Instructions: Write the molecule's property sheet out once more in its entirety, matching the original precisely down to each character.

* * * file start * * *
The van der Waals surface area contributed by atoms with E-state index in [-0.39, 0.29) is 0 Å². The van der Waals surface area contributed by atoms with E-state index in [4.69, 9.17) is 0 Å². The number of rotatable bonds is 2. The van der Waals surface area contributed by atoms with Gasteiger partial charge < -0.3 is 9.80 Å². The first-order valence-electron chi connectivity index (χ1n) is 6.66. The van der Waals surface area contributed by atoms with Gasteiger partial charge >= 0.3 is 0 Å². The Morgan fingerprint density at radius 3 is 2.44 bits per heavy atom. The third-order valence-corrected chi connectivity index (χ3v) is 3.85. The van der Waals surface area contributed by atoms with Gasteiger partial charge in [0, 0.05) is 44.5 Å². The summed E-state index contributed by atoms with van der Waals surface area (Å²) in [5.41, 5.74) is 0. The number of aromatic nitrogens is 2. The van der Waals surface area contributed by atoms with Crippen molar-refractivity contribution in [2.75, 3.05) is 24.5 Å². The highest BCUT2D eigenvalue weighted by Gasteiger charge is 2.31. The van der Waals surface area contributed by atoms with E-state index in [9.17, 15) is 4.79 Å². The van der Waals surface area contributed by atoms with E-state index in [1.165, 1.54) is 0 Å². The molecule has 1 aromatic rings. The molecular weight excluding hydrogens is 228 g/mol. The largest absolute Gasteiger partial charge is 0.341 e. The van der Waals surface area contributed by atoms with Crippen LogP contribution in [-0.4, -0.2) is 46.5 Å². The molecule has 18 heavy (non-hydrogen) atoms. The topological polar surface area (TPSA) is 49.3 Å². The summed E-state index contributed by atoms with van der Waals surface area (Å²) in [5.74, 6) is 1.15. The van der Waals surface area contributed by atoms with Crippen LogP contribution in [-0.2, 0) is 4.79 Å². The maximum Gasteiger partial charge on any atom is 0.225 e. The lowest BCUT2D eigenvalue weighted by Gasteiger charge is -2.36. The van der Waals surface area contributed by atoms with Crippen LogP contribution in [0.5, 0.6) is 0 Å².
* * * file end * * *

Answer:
The van der Waals surface area contributed by atoms with E-state index in [-0.39, 0.29) is 0 Å². The van der Waals surface area contributed by atoms with E-state index in [4.69, 9.17) is 0 Å². The number of rotatable bonds is 2. The van der Waals surface area contributed by atoms with Gasteiger partial charge < -0.3 is 9.80 Å². The first-order valence-electron chi connectivity index (χ1n) is 6.66. The van der Waals surface area contributed by atoms with Gasteiger partial charge >= 0.3 is 0 Å². The Morgan fingerprint density at radius 3 is 2.44 bits per heavy atom. The third-order valence-corrected chi connectivity index (χ3v) is 3.85. The van der Waals surface area contributed by atoms with Gasteiger partial charge in [0, 0.05) is 44.5 Å². The summed E-state index contributed by atoms with van der Waals surface area (Å²) in [5.41, 5.74) is 0. The number of aromatic nitrogens is 2. The van der Waals surface area contributed by atoms with Crippen molar-refractivity contribution in [2.75, 3.05) is 24.5 Å². The highest BCUT2D eigenvalue weighted by Gasteiger charge is 2.31. The van der Waals surface area contributed by atoms with E-state index in [9.17, 15) is 4.79 Å². The van der Waals surface area contributed by atoms with E-state index in [1.165, 1.54) is 0 Å². The molecule has 1 aromatic rings. The molecular weight excluding hydrogens is 228 g/mol. The largest absolute Gasteiger partial charge is 0.341 e. The van der Waals surface area contributed by atoms with Crippen LogP contribution in [-0.4, -0.2) is 46.5 Å². The molecule has 18 heavy (non-hydrogen) atoms. The topological polar surface area (TPSA) is 49.3 Å². The summed E-state index contributed by atoms with van der Waals surface area (Å²) in [5.74, 6) is 1.15. The van der Waals surface area contributed by atoms with Crippen LogP contribution in [-0.2, 0) is 4.79 Å². The maximum Gasteiger partial charge on any atom is 0.225 e. The lowest BCUT2D eigenvalue weighted by Gasteiger charge is -2.36. The van der Waals surface area contributed by atoms with Crippen LogP contribution in [0.5, 0.6) is 0 Å².